Lets not kid ourselves mortgages are simple financial instruments you do not have to be a rocket scientist to understand them or lenders criteria.

    Brokers are a service provider and clients will not pay for this service they will do it themselves or go to their bank.

    If the mortgage industry becomes a fee charging model 100s more will be out of work thanks to the short sightedness of the FSA

    Do a quick straw poll of your 20 best friends and see how many have paid for mortgage advice and then tell me again that 65% of people would pay for this service


  2. Dear Anon 1.43pm,
    I have been a mortgage broker for 9 years now and have arranged approx 1700 mortgages in that time.
    I have always charged my clients a modest £199 fee for researching and arranging their mortgage. I have only had 1 client who refused to pay me a fee for this work.
    My high network clients are more than willing as they do not have the time to do this work themselves.
    Maybe it is you that needs to value your service more.

  3. So you arrange 188 mortgages per year and pull in 37k in fees on top of the procuaration fee paid to you by the lender

    Of course you do !

  4. Nice article Dev and my money is on R Kackinnon as he felt no need to be Anonymous…

  5. Anonymous | 8 Apr 2011 1:43 pm

    Your point that you’ve been in the industry for 5 years sums this up nicely!

    It is because mortgage brokers are such, and can’t charge fees, that many went out of business over the last few months. These are fellows with little education and, as you say, simply arrange a product. They don’t deem it worthy to charge a fee, and rightly so brought about the mentality of “Hang on, I can get that for free down the road, why should I pay you”.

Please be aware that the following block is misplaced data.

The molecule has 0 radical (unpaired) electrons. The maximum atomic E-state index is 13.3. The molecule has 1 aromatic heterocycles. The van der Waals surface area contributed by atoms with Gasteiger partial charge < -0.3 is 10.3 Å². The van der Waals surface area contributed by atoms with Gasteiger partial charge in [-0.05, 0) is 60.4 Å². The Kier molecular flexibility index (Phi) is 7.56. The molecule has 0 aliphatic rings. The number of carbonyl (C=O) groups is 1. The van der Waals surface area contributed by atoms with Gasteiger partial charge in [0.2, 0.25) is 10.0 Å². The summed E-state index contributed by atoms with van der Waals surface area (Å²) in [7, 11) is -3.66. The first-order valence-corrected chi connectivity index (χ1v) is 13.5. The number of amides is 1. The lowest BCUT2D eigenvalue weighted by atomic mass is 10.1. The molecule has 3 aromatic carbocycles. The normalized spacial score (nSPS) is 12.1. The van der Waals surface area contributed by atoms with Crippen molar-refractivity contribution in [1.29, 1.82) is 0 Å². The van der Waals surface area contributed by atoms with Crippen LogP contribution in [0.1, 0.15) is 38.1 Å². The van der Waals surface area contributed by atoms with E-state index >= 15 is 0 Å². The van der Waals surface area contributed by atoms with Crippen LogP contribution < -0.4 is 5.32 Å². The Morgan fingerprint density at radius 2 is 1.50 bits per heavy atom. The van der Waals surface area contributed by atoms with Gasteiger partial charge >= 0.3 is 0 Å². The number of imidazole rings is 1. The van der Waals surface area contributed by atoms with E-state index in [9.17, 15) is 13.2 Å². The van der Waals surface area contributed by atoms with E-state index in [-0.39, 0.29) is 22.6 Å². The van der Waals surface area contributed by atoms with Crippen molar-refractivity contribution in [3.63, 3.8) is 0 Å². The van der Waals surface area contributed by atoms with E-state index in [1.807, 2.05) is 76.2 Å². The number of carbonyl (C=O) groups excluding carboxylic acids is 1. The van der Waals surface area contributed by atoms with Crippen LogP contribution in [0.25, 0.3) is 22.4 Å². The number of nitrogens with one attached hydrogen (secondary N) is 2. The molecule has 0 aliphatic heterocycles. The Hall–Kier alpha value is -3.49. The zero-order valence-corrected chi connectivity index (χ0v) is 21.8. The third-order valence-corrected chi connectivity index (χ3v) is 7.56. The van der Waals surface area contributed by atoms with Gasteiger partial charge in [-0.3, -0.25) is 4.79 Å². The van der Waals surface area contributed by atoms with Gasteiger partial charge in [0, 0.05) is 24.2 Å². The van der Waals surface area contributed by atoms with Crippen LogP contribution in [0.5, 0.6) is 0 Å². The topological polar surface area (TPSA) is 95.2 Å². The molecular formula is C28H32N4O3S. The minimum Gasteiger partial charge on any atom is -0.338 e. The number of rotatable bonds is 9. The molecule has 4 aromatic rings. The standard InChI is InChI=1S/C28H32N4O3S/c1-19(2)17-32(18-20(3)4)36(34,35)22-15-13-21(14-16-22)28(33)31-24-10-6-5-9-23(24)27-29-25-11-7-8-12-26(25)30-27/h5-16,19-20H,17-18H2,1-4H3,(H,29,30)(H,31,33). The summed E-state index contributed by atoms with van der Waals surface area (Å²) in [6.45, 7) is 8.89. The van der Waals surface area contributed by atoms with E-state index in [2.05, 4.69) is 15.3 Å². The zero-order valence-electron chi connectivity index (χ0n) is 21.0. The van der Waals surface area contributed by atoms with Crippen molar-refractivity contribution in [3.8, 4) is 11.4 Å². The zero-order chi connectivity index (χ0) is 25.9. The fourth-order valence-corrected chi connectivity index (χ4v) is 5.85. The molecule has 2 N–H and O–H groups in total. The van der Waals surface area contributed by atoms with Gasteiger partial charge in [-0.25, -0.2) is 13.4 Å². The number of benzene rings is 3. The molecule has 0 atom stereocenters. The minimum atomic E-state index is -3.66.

The sooner these half wits are out of the industry the better.

    When will these fools realise that, no matter whether it is arranging or advising, why NOT charge for acquiring the knowledge? If you rely on a 3rd party to fund your lifestyle, you are indeed not worthy of being a financial advisor! Actually, you are not – cos you are a mortgage broker.

    Good points Dev.

  6. Tyburn Asset Management 11th April 2011 at 5:01 pm

    Better to take a balanced view. Nobody can deny internet comparison sites and internet penetration are progressing towards complete saturation and adoption.

    The facts of the situation are if you need 75% or less and income multiples fit then most people under the age of 40 will simply be able to go online, apply and get the best rate without a broker. It is however perfectly possible for a broker to levy a small fee say £295 max and for the client to perceive and receive value for this.

    If a broker can live of this £295 per client plus proc fee and accept that many clients will go direct then a good living can be made. The fact is though brokers have lost their business ‘edge’ in the marketplace and all the metrics are lined up for the situation to get worse, the same applies for insurance. Yes it is possible to make a living however long term it’s not a great option.

    What do I mean by edge? Well lets take solar energy systems. Selling solar panel’s to homeowners would have an edge, people don’t buy them online and there is a clear trend of people wanting the products.

    All I am saying is that if you are in the business of selling products mortgages are not a great place to be at present. If you called up a solar panel provider and negotiated £2k commission per sale you would probably do better in the long term.